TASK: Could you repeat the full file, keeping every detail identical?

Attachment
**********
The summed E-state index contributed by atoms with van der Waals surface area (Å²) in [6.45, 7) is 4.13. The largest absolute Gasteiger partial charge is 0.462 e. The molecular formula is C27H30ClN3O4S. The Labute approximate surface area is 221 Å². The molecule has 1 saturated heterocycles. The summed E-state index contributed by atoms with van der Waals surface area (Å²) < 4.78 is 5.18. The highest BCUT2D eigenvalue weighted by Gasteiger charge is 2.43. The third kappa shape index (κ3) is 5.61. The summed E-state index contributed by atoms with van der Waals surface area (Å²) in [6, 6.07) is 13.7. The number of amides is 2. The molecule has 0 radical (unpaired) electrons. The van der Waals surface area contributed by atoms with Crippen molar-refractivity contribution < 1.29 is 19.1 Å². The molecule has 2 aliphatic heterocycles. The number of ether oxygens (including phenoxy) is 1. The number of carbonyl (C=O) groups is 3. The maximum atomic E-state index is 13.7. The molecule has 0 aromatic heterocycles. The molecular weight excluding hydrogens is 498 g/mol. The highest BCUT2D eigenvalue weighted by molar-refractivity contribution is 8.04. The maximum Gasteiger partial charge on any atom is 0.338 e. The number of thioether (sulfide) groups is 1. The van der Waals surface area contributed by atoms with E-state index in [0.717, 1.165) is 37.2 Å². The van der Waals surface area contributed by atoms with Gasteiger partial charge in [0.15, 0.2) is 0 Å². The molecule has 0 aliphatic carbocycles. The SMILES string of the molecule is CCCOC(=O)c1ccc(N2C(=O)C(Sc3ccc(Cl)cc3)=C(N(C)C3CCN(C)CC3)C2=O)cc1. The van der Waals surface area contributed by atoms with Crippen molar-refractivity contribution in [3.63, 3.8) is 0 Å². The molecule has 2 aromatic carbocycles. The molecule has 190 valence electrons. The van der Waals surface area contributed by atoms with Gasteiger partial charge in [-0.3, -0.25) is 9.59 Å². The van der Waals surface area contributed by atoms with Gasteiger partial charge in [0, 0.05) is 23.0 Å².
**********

The summed E-state index contributed by atoms with van der Waals surface area (Å²) in [6.45, 7) is 4.13. The largest absolute Gasteiger partial charge is 0.462 e. The molecular formula is C27H30ClN3O4S. The Labute approximate surface area is 221 Å². The molecule has 1 saturated heterocycles. The summed E-state index contributed by atoms with van der Waals surface area (Å²) < 4.78 is 5.18. The highest BCUT2D eigenvalue weighted by Gasteiger charge is 2.43. The third kappa shape index (κ3) is 5.61. The summed E-state index contributed by atoms with van der Waals surface area (Å²) in [6, 6.07) is 13.7. The number of amides is 2. The molecule has 0 radical (unpaired) electrons. The van der Waals surface area contributed by atoms with Crippen molar-refractivity contribution < 1.29 is 19.1 Å². The molecule has 2 aliphatic heterocycles. The number of ether oxygens (including phenoxy) is 1. The number of carbonyl (C=O) groups is 3. The maximum atomic E-state index is 13.7. The molecule has 0 aromatic heterocycles. The molecular weight excluding hydrogens is 498 g/mol. The highest BCUT2D eigenvalue weighted by molar-refractivity contribution is 8.04. The maximum Gasteiger partial charge on any atom is 0.338 e. The number of thioether (sulfide) groups is 1. The van der Waals surface area contributed by atoms with E-state index in [0.717, 1.165) is 37.2 Å². The van der Waals surface area contributed by atoms with Gasteiger partial charge in [0.15, 0.2) is 0 Å². The molecule has 0 aliphatic carbocycles. The SMILES string of the molecule is CCCOC(=O)c1ccc(N2C(=O)C(Sc3ccc(Cl)cc3)=C(N(C)C3CCN(C)CC3)C2=O)cc1. The van der Waals surface area contributed by atoms with Crippen molar-refractivity contribution in [3.63, 3.8) is 0 Å². The molecule has 2 aromatic carbocycles. The molecule has 190 valence electrons. The van der Waals surface area contributed by atoms with Gasteiger partial charge in [-0.3, -0.25) is 9.59 Å². The van der Waals surface area contributed by atoms with Gasteiger partial charge in [0, 0.05) is 23.0 Å².